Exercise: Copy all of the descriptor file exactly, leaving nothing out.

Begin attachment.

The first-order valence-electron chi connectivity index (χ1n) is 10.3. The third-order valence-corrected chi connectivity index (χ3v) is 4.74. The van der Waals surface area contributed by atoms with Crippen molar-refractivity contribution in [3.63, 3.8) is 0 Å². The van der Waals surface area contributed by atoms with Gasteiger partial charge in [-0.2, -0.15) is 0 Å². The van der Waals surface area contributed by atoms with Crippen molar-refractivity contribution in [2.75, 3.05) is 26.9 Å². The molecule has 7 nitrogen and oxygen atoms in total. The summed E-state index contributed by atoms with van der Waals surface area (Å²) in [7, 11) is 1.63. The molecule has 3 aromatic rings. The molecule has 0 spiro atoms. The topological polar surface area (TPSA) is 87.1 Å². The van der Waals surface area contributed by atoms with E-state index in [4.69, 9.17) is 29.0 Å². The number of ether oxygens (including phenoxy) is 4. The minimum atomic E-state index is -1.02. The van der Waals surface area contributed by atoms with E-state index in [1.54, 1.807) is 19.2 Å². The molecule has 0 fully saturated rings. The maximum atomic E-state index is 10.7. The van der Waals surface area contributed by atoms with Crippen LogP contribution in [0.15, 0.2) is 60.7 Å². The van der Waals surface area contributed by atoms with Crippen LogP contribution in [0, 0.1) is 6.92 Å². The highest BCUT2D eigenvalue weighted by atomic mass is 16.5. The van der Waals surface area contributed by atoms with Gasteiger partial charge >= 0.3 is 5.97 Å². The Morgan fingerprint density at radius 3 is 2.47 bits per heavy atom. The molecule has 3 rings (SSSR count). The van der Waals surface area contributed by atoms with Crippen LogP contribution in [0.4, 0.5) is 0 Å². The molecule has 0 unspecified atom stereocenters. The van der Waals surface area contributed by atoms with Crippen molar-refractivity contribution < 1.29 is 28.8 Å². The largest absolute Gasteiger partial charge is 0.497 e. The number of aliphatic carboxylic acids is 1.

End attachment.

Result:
The first-order valence-electron chi connectivity index (χ1n) is 10.3. The third-order valence-corrected chi connectivity index (χ3v) is 4.74. The van der Waals surface area contributed by atoms with Crippen molar-refractivity contribution in [3.63, 3.8) is 0 Å². The van der Waals surface area contributed by atoms with Gasteiger partial charge in [-0.2, -0.15) is 0 Å². The van der Waals surface area contributed by atoms with Crippen molar-refractivity contribution in [2.75, 3.05) is 26.9 Å². The molecule has 7 nitrogen and oxygen atoms in total. The summed E-state index contributed by atoms with van der Waals surface area (Å²) in [7, 11) is 1.63. The molecule has 3 aromatic rings. The molecule has 0 spiro atoms. The topological polar surface area (TPSA) is 87.1 Å². The van der Waals surface area contributed by atoms with E-state index in [4.69, 9.17) is 29.0 Å². The number of ether oxygens (including phenoxy) is 4. The minimum atomic E-state index is -1.02. The van der Waals surface area contributed by atoms with E-state index in [1.54, 1.807) is 19.2 Å². The molecule has 0 fully saturated rings. The maximum atomic E-state index is 10.7. The van der Waals surface area contributed by atoms with Crippen LogP contribution in [0.15, 0.2) is 60.7 Å². The van der Waals surface area contributed by atoms with Crippen LogP contribution in [0, 0.1) is 6.92 Å². The highest BCUT2D eigenvalue weighted by atomic mass is 16.5. The van der Waals surface area contributed by atoms with Gasteiger partial charge >= 0.3 is 5.97 Å². The Morgan fingerprint density at radius 3 is 2.47 bits per heavy atom. The molecule has 3 rings (SSSR count). The van der Waals surface area contributed by atoms with Crippen LogP contribution in [0.4, 0.5) is 0 Å². The molecule has 0 unspecified atom stereocenters. The van der Waals surface area contributed by atoms with Crippen molar-refractivity contribution < 1.29 is 28.8 Å². The largest absolute Gasteiger partial charge is 0.497 e. The number of aliphatic carboxylic acids is 1.